Despite the U.K. government’s position that organizations should not make ransomware payments, the Association of British Insurers (ABI) includes payments in first-party cyber-insurance policies.
When faced with a completely encrypted network environment, organizations need to quickly determine what their potential solutions are. And it’s pretty simple: either (quickly) recover the affected systems, applications, and data – or pay the ransom (and do some cleanup post-mortem).
Most everyone knows if you pay the ransom, it only adds fuel to the cybercriminal’s fire, with more ransomware attacks on the horizon. But some organizations rely on their cyber-insurance policy to cover the cost of paying the ransom.
The ABI was under some criticism because of their stance to cover ransoms, but ABI stands by their inclusion of ransom payments as part of their cyber-insurance policies. And before you shake your head, there are a few things to consider that come well-before paying of a ransom:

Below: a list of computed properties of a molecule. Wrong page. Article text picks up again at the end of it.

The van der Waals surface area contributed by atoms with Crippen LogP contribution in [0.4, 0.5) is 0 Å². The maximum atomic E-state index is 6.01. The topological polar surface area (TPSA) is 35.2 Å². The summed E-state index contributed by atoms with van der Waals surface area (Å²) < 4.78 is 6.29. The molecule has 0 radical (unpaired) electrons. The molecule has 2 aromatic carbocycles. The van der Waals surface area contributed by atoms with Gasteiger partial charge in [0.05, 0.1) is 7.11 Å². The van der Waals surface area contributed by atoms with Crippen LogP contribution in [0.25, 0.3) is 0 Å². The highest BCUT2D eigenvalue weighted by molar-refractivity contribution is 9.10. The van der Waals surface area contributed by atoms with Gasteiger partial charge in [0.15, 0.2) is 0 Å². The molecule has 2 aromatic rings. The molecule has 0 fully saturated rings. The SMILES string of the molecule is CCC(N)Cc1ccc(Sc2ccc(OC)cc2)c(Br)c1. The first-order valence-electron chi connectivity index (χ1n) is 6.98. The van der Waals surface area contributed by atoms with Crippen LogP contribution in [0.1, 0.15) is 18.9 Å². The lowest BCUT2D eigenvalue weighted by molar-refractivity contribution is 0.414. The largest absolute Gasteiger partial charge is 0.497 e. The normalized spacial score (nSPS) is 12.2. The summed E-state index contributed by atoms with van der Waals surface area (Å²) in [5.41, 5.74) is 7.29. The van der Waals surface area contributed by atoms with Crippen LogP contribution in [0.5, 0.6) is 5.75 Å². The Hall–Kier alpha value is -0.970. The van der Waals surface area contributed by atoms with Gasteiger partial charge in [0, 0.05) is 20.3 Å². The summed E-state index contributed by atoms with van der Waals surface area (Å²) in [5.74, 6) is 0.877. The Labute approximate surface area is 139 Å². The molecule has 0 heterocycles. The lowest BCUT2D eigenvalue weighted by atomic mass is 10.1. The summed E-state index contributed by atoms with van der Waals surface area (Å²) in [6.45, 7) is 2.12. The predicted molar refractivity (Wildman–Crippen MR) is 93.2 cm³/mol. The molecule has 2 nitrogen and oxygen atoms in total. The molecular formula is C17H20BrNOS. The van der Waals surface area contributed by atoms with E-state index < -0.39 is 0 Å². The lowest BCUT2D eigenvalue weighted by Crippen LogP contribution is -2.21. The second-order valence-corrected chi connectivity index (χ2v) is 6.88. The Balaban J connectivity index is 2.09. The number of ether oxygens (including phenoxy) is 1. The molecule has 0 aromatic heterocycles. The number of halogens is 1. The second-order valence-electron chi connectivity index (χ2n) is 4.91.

- Most cyber-insurance policies require quite a bit of proof that the insured organization has adequate protections in place to stop most attacks.
- Insurers often either have on staff or partner with ransomware response vendors to attempt to remediate the impacts of an attack.
- Paying the ransom remains a last resort – even for those organizations that have a policy in place.
- As long as it's legal, there are incentives to pay – the cost of remediation can be multiples of simply paying the ransom.
Whether you pay the ransom or are able to recover your way out of a ransomware attack, the best position is to avoid one entirely. Closing all RDP traffic (regardless of port used) is the first step. The second is to educate users with Security Awareness Training to they can spot phishing attacks designed to trick them into installing the ransomware on their endpoint.